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Emergency Ordinance Expands Mask Requirements in Golden
Golden, Colo. — July 10, 2020 — Golden City Council unanimously passed an emergency ordinance during their meeting last night, which expands current mask requirements to include indoor and outdoor areas of the city. This goes into effect today. Council made this decision in an effort to protect the community against COVID-19 and keep businesses open.
Ordinance 2140 requires face coverings for anyone working or visiting a building that’s open to the public. The order also requires masks in public areas outside, unless you can maintain six feet of separation from others. This includes streets, sidewalks, parks, trails, etc.
Exemptions to the mask order include:
Children under 3 years of age
People with existing medical conditions that make mask-wearing unsafe to their health
Anyone undergoing a medical procedure (ex. Dentist or doctor appointments)
When you are seated and eating or drinking
Organized sports leagues that are already in compliance with health guidelines
In Golden, follow the Golden Rule and wear a mask to protect others!
This Ordinance expires on Aug. 14 unless City Council votes to extend it. They will re-visit the mask ordinance monthly and make adjustments as necessary based on current health guidelines and pandemic concerns.
Additionally, Council directed staff to look for ways to re-open Clear Creek for limited recreation. Until safe solutions can be identified and implemented, access to the creek will remain closed.
We believe the various legislative and administrative requirements around the Creek and face covering requirements will combine with enforcement and education, education, education to result in the improvement in compliance culture around masks and social distancing that will increase safety, reduce risk of super-spreader events, and allow residents and guests more comfort in enjoying the outdoors.
Bill Fisher, Ward 4 City Councilor
Clear Creek access closed. To be reviewed by City Council July 9th. Paths and trails remain open. Farmer’s Market remains open.
City Manager requires face coverings in public areas when unable to maintain physical distance.
City Council agrees to consider comprehensive mask/face covering Emergency Ordinance (1st reading July 8th, 2nd reading July 9th).
City Council requests emergency authority from Governor Polis to manage Clear Creek water use during pandemic. If granted, this would allow for potential on-creek usage regulation and allowances.
Below are my prepared remarks for the June 30th meeting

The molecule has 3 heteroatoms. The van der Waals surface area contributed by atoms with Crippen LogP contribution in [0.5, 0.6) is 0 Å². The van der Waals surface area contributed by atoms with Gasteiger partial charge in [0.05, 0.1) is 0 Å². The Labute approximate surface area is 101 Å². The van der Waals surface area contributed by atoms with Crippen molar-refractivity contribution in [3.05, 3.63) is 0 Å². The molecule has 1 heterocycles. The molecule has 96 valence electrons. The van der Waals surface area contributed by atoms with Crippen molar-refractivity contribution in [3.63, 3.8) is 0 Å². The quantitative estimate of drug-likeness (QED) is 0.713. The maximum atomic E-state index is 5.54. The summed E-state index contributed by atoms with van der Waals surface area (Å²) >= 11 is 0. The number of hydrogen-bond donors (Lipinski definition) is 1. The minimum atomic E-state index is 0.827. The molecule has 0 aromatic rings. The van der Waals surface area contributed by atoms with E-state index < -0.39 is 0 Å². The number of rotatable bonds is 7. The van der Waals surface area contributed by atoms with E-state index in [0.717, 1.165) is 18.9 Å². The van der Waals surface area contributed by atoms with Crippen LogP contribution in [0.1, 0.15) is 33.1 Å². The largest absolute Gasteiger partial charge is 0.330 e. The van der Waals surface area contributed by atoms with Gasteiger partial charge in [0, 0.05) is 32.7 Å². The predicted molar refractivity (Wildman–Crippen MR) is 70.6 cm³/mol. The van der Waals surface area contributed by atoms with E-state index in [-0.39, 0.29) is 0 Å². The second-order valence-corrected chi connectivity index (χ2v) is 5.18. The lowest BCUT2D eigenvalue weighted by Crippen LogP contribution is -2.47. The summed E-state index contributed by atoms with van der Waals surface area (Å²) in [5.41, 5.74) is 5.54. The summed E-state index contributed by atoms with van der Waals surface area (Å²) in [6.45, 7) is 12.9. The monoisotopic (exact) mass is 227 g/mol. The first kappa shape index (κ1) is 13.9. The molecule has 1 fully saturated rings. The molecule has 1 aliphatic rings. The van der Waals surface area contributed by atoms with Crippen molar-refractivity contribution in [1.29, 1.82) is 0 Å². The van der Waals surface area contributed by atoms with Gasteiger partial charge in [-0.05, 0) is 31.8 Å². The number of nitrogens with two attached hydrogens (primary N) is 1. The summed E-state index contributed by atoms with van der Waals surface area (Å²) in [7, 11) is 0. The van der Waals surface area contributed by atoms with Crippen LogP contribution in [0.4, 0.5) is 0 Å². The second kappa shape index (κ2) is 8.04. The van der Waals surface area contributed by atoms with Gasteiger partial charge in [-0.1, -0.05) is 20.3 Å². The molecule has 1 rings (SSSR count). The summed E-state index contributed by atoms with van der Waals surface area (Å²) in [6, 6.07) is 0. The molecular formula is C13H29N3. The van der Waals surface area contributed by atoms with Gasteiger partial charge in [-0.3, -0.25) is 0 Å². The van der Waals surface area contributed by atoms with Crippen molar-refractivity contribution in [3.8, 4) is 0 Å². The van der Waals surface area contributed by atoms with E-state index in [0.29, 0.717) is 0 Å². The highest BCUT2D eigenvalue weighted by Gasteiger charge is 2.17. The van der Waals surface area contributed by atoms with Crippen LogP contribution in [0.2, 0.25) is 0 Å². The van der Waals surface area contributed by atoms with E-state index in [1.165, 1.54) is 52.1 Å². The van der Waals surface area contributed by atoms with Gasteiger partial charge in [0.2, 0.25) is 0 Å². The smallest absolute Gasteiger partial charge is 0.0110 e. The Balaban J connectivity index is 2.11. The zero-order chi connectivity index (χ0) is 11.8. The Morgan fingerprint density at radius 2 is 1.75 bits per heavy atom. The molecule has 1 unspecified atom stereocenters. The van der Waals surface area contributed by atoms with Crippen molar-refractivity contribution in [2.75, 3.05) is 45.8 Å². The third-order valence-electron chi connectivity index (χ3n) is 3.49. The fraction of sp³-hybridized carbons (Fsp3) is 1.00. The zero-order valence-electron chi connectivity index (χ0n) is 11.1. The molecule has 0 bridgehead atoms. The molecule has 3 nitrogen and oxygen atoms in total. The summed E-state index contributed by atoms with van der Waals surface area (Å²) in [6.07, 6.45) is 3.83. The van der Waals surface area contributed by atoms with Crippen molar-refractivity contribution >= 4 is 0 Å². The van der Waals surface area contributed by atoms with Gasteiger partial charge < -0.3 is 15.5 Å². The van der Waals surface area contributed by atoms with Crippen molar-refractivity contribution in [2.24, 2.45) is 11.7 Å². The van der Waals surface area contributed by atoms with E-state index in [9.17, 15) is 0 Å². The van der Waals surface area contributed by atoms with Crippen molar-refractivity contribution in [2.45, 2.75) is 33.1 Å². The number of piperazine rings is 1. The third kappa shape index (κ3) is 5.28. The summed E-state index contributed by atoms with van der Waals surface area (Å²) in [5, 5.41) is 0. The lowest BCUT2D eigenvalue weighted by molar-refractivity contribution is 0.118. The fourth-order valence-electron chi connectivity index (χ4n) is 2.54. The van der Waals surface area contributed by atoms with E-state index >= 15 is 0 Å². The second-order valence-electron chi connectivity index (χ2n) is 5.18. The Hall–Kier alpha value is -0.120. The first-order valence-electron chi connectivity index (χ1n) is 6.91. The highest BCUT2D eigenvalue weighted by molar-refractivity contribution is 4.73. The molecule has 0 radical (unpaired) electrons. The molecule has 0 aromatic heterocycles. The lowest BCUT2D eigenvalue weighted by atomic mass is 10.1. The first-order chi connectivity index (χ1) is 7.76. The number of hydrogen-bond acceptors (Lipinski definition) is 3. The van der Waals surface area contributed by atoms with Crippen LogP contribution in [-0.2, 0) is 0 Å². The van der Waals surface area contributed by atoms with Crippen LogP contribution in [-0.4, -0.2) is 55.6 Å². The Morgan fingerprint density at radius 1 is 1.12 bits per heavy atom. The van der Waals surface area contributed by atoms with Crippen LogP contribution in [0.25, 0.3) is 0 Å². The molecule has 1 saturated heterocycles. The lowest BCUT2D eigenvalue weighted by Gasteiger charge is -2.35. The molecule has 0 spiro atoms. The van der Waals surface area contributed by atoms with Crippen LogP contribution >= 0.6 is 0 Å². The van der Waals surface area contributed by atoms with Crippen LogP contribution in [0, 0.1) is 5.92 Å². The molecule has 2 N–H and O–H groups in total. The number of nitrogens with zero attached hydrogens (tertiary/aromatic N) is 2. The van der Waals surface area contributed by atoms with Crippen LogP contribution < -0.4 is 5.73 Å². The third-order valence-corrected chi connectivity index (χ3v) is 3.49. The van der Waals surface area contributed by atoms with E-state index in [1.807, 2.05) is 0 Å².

I want to acknowledge a concern being voiced by some: Why did we lock down and sacrifice our mental, physical, and economic health to now see the virus again start to rampage through our communities?
The answer – “Safe at home” gave us something we desperately needed: Time.
It truly made us safer and DID save thousands of lives, and allowed us to stock up for a battle that’s poorly understood, get better at the fight and learn new tricks, and prepare ourselves and our families for the 21st Century version of trench warfare.
In Colorado, for example, we have learned that if one of our residents went to the hospital in March with COVID, as opposed to right now, she or he was 50% more likely to die in the hospital then vs now. That’s real. That’s progress.
At every turn during the first few months of the pandemic, officials were behind the curve by weeks or months. In some ways (PPE, testing, and contact tracing), we still are.
In other ways, we are finally catching up here in Colorado – and it is again time to look ahead and make smart, tough choices. We must lead with urgency.
Out of the woods?
The World Health Organization Director General warns we are not out of the woods. All countries are facing a delicate balance, between protecting their people, while minimizing the social and economic damage.
“It’s not a choice between lives and livelihoods. Countries can do both.”
The United States’ top infectious disease expert Dr. Fauci agrees, stating: “Right now, the next couple of weeks are going to be critical in our ability to address those surges…”, noting that if we don’t turn things around, “I would not be surprised if we go up to 100,000 (Illnesses) a day.”
CDC Deputy Director Dr. Schuchat says, “This is just the beginning of America’s New Coronavirus Surge.”
We are seeing it… Similar to Denver, Adams, Arapahoe… Jefferson County has had the highest number of weekly positive tests since late May.
Many communities across the US also recognize this risk. For example, cities and counties from LA to Miami are closing beaches or starting to require masks to stop repeat problems and reduce transmission, and leadership across the political spectrum is urging masks.
Finally – The Governor of Colorado just announced a return to closures of bars, etc.
So, do we go “backwards” as people are saying into a complete lock down? Or during the past several months have we learned there may be ways to avoid sacrificing our economic and social health while staying safe enough to have a functioning society?
Every person and every community has a role to play. Golden is no different – we are a popular destination and place to live and certainly have a role to play keeping our community and guests safe and on track.